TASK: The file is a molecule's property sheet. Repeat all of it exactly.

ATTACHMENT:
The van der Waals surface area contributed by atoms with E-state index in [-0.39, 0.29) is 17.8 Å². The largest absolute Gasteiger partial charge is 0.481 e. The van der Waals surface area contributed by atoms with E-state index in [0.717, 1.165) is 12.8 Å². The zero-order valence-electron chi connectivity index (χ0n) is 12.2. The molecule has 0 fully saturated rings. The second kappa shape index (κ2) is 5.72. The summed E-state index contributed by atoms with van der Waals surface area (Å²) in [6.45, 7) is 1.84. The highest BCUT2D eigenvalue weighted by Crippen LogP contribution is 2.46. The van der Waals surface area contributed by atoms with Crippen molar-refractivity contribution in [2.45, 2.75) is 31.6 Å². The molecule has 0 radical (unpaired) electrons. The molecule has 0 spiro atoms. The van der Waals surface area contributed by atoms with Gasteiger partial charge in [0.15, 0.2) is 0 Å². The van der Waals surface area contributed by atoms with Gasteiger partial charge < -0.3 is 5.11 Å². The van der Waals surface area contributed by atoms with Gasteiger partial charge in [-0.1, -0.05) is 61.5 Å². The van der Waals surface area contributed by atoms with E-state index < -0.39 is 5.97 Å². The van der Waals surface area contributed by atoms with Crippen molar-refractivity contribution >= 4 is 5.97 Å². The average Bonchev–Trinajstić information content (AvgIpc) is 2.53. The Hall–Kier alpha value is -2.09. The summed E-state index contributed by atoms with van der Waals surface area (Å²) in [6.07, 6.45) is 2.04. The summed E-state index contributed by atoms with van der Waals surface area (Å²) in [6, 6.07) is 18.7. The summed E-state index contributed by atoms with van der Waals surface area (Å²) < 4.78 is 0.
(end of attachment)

The van der Waals surface area contributed by atoms with E-state index in [-0.39, 0.29) is 17.8 Å². The largest absolute Gasteiger partial charge is 0.481 e. The van der Waals surface area contributed by atoms with E-state index in [0.717, 1.165) is 12.8 Å². The zero-order valence-electron chi connectivity index (χ0n) is 12.2. The molecule has 0 fully saturated rings. The second kappa shape index (κ2) is 5.72. The summed E-state index contributed by atoms with van der Waals surface area (Å²) in [6.45, 7) is 1.84. The highest BCUT2D eigenvalue weighted by Crippen LogP contribution is 2.46. The van der Waals surface area contributed by atoms with Crippen molar-refractivity contribution in [2.45, 2.75) is 31.6 Å². The molecule has 0 radical (unpaired) electrons. The molecule has 0 spiro atoms. The van der Waals surface area contributed by atoms with Gasteiger partial charge in [0.15, 0.2) is 0 Å². The van der Waals surface area contributed by atoms with Gasteiger partial charge < -0.3 is 5.11 Å². The van der Waals surface area contributed by atoms with Gasteiger partial charge in [-0.1, -0.05) is 61.5 Å². The van der Waals surface area contributed by atoms with E-state index < -0.39 is 5.97 Å². The van der Waals surface area contributed by atoms with Crippen molar-refractivity contribution >= 4 is 5.97 Å². The average Bonchev–Trinajstić information content (AvgIpc) is 2.53. The Hall–Kier alpha value is -2.09. The summed E-state index contributed by atoms with van der Waals surface area (Å²) in [6.07, 6.45) is 2.04. The summed E-state index contributed by atoms with van der Waals surface area (Å²) in [6, 6.07) is 18.7. The summed E-state index contributed by atoms with van der Waals surface area (Å²) < 4.78 is 0.